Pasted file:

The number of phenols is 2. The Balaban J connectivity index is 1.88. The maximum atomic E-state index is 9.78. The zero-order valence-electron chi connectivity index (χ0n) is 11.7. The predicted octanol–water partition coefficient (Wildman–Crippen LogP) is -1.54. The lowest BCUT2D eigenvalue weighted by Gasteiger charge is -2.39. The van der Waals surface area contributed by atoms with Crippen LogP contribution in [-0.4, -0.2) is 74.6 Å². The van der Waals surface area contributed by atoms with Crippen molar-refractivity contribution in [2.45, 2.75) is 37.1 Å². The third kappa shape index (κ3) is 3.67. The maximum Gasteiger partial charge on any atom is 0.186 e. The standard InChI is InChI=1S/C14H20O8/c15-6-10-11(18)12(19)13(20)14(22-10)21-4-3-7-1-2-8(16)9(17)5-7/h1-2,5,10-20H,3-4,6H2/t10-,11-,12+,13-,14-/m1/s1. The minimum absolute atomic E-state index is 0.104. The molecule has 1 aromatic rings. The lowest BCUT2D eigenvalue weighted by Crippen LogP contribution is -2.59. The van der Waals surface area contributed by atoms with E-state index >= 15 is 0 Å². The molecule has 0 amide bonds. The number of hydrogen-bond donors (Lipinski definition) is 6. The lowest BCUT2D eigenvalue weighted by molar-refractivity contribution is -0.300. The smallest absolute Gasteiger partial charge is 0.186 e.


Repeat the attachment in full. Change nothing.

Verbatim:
The number of phenols is 2. The Balaban J connectivity index is 1.88. The maximum atomic E-state index is 9.78. The zero-order valence-electron chi connectivity index (χ0n) is 11.7. The predicted octanol–water partition coefficient (Wildman–Crippen LogP) is -1.54. The lowest BCUT2D eigenvalue weighted by Gasteiger charge is -2.39. The van der Waals surface area contributed by atoms with Crippen LogP contribution in [-0.4, -0.2) is 74.6 Å². The van der Waals surface area contributed by atoms with Crippen molar-refractivity contribution in [2.45, 2.75) is 37.1 Å². The third kappa shape index (κ3) is 3.67. The maximum Gasteiger partial charge on any atom is 0.186 e. The standard InChI is InChI=1S/C14H20O8/c15-6-10-11(18)12(19)13(20)14(22-10)21-4-3-7-1-2-8(16)9(17)5-7/h1-2,5,10-20H,3-4,6H2/t10-,11-,12+,13-,14-/m1/s1. The minimum absolute atomic E-state index is 0.104. The molecule has 1 aromatic rings. The lowest BCUT2D eigenvalue weighted by Crippen LogP contribution is -2.59. The van der Waals surface area contributed by atoms with E-state index >= 15 is 0 Å². The molecule has 0 amide bonds. The number of hydrogen-bond donors (Lipinski definition) is 6. The lowest BCUT2D eigenvalue weighted by molar-refractivity contribution is -0.300. The smallest absolute Gasteiger partial charge is 0.186 e.